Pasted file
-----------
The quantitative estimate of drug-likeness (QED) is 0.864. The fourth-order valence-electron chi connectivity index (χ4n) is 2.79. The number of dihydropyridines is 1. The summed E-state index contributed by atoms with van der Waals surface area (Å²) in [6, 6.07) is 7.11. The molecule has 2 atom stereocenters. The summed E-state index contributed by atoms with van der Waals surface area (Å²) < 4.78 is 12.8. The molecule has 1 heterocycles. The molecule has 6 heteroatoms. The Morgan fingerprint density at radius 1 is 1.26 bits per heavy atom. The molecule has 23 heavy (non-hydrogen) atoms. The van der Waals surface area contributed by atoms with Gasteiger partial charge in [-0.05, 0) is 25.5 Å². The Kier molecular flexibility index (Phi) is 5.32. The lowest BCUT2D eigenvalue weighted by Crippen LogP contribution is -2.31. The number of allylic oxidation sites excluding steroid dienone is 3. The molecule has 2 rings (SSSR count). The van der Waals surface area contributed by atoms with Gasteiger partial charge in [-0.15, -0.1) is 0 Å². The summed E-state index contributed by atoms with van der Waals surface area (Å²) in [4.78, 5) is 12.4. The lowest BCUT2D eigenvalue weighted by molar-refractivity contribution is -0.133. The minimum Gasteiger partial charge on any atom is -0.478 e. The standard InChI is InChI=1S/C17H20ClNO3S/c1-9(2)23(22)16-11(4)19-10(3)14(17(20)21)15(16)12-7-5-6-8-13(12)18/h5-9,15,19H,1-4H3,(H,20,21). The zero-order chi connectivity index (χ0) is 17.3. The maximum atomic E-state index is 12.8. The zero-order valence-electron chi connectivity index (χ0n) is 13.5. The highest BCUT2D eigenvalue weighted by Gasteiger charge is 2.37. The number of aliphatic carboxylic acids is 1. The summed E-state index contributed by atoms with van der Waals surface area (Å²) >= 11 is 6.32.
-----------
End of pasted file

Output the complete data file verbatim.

The quantitative estimate of drug-likeness (QED) is 0.864. The fourth-order valence-electron chi connectivity index (χ4n) is 2.79. The number of dihydropyridines is 1. The summed E-state index contributed by atoms with van der Waals surface area (Å²) in [6, 6.07) is 7.11. The molecule has 2 atom stereocenters. The summed E-state index contributed by atoms with van der Waals surface area (Å²) < 4.78 is 12.8. The molecule has 1 heterocycles. The molecule has 6 heteroatoms. The Morgan fingerprint density at radius 1 is 1.26 bits per heavy atom. The molecule has 23 heavy (non-hydrogen) atoms. The van der Waals surface area contributed by atoms with Gasteiger partial charge in [-0.05, 0) is 25.5 Å². The Kier molecular flexibility index (Phi) is 5.32. The lowest BCUT2D eigenvalue weighted by Crippen LogP contribution is -2.31. The number of allylic oxidation sites excluding steroid dienone is 3. The molecule has 2 rings (SSSR count). The van der Waals surface area contributed by atoms with Gasteiger partial charge in [-0.15, -0.1) is 0 Å². The summed E-state index contributed by atoms with van der Waals surface area (Å²) in [4.78, 5) is 12.4. The lowest BCUT2D eigenvalue weighted by molar-refractivity contribution is -0.133. The minimum Gasteiger partial charge on any atom is -0.478 e. The standard InChI is InChI=1S/C17H20ClNO3S/c1-9(2)23(22)16-11(4)19-10(3)14(17(20)21)15(16)12-7-5-6-8-13(12)18/h5-9,15,19H,1-4H3,(H,20,21). The zero-order chi connectivity index (χ0) is 17.3. The maximum atomic E-state index is 12.8. The zero-order valence-electron chi connectivity index (χ0n) is 13.5. The highest BCUT2D eigenvalue weighted by Gasteiger charge is 2.37. The number of aliphatic carboxylic acids is 1. The summed E-state index contributed by atoms with van der Waals surface area (Å²) >= 11 is 6.32.